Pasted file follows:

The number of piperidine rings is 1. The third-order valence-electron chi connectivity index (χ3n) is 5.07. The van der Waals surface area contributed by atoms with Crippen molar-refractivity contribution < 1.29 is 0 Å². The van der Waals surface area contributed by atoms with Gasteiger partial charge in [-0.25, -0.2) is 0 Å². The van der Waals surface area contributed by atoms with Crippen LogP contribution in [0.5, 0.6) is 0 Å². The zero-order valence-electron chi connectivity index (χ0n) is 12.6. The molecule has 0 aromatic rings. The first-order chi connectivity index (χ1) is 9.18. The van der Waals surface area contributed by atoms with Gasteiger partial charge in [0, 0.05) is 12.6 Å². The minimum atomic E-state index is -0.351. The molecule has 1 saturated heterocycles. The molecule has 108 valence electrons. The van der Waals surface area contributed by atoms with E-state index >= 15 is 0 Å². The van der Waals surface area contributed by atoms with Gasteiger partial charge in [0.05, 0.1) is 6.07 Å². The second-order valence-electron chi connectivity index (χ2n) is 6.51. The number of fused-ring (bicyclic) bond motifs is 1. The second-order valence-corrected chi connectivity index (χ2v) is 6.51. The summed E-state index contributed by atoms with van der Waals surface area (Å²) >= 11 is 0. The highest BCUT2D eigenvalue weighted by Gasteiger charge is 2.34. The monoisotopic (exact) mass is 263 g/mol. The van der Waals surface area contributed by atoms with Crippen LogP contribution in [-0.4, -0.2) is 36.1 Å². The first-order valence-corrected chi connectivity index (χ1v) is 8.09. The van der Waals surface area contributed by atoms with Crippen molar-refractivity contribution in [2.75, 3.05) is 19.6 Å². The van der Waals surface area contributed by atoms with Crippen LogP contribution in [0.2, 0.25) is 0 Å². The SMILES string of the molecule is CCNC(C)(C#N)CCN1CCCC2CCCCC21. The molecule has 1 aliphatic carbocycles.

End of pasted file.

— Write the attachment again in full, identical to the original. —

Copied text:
The number of piperidine rings is 1. The third-order valence-electron chi connectivity index (χ3n) is 5.07. The van der Waals surface area contributed by atoms with Crippen molar-refractivity contribution < 1.29 is 0 Å². The van der Waals surface area contributed by atoms with Gasteiger partial charge in [-0.25, -0.2) is 0 Å². The van der Waals surface area contributed by atoms with Crippen LogP contribution in [0.5, 0.6) is 0 Å². The zero-order valence-electron chi connectivity index (χ0n) is 12.6. The molecule has 0 aromatic rings. The first-order chi connectivity index (χ1) is 9.18. The van der Waals surface area contributed by atoms with Gasteiger partial charge in [0, 0.05) is 12.6 Å². The minimum atomic E-state index is -0.351. The molecule has 1 saturated heterocycles. The molecule has 108 valence electrons. The van der Waals surface area contributed by atoms with E-state index >= 15 is 0 Å². The van der Waals surface area contributed by atoms with Gasteiger partial charge in [0.05, 0.1) is 6.07 Å². The second-order valence-electron chi connectivity index (χ2n) is 6.51. The number of fused-ring (bicyclic) bond motifs is 1. The second-order valence-corrected chi connectivity index (χ2v) is 6.51. The summed E-state index contributed by atoms with van der Waals surface area (Å²) >= 11 is 0. The highest BCUT2D eigenvalue weighted by Gasteiger charge is 2.34. The monoisotopic (exact) mass is 263 g/mol. The van der Waals surface area contributed by atoms with Crippen LogP contribution in [-0.4, -0.2) is 36.1 Å². The first-order valence-corrected chi connectivity index (χ1v) is 8.09. The van der Waals surface area contributed by atoms with Crippen molar-refractivity contribution in [2.75, 3.05) is 19.6 Å². The van der Waals surface area contributed by atoms with Crippen LogP contribution in [0.2, 0.25) is 0 Å². The SMILES string of the molecule is CCNC(C)(C#N)CCN1CCCC2CCCCC21. The molecule has 1 aliphatic carbocycles.